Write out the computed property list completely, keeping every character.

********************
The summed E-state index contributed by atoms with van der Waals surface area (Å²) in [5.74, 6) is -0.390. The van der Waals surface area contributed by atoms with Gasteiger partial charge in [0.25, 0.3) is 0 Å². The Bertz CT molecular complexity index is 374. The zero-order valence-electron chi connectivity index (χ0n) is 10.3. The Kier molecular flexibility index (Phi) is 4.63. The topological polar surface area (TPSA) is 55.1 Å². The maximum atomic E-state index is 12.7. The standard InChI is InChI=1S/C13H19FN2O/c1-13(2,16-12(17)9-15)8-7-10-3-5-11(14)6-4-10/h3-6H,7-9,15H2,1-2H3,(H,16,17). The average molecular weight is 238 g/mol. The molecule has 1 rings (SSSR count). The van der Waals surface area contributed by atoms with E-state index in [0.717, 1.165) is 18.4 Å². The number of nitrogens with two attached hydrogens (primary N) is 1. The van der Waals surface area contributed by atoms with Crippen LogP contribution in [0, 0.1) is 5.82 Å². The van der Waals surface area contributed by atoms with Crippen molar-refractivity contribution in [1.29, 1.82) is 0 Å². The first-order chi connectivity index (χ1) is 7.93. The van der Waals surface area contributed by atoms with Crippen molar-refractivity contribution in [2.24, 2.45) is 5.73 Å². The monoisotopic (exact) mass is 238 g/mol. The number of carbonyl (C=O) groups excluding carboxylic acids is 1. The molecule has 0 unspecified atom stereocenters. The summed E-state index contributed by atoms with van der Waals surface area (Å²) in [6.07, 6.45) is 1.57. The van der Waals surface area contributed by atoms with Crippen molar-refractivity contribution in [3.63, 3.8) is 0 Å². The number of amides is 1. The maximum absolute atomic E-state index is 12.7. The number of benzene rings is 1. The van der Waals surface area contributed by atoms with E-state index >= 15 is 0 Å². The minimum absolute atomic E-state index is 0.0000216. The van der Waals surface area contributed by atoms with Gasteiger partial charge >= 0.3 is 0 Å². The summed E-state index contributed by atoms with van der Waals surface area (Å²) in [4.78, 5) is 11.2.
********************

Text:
The summed E-state index contributed by atoms with van der Waals surface area (Å²) in [5.74, 6) is -0.390. The van der Waals surface area contributed by atoms with Gasteiger partial charge in [0.25, 0.3) is 0 Å². The Bertz CT molecular complexity index is 374. The zero-order valence-electron chi connectivity index (χ0n) is 10.3. The Kier molecular flexibility index (Phi) is 4.63. The topological polar surface area (TPSA) is 55.1 Å². The maximum atomic E-state index is 12.7. The standard InChI is InChI=1S/C13H19FN2O/c1-13(2,16-12(17)9-15)8-7-10-3-5-11(14)6-4-10/h3-6H,7-9,15H2,1-2H3,(H,16,17). The average molecular weight is 238 g/mol. The molecule has 1 rings (SSSR count). The van der Waals surface area contributed by atoms with E-state index in [0.717, 1.165) is 18.4 Å². The number of nitrogens with two attached hydrogens (primary N) is 1. The van der Waals surface area contributed by atoms with Crippen LogP contribution in [0, 0.1) is 5.82 Å². The van der Waals surface area contributed by atoms with Crippen molar-refractivity contribution in [1.29, 1.82) is 0 Å². The first-order chi connectivity index (χ1) is 7.93. The van der Waals surface area contributed by atoms with Crippen molar-refractivity contribution in [2.24, 2.45) is 5.73 Å². The monoisotopic (exact) mass is 238 g/mol. The number of carbonyl (C=O) groups excluding carboxylic acids is 1. The molecule has 0 unspecified atom stereocenters. The summed E-state index contributed by atoms with van der Waals surface area (Å²) in [6.07, 6.45) is 1.57. The van der Waals surface area contributed by atoms with Crippen molar-refractivity contribution in [3.63, 3.8) is 0 Å². The number of amides is 1. The maximum absolute atomic E-state index is 12.7. The number of benzene rings is 1. The van der Waals surface area contributed by atoms with E-state index >= 15 is 0 Å². The minimum absolute atomic E-state index is 0.0000216. The van der Waals surface area contributed by atoms with Gasteiger partial charge >= 0.3 is 0 Å². The summed E-state index contributed by atoms with van der Waals surface area (Å²) in [4.78, 5) is 11.2.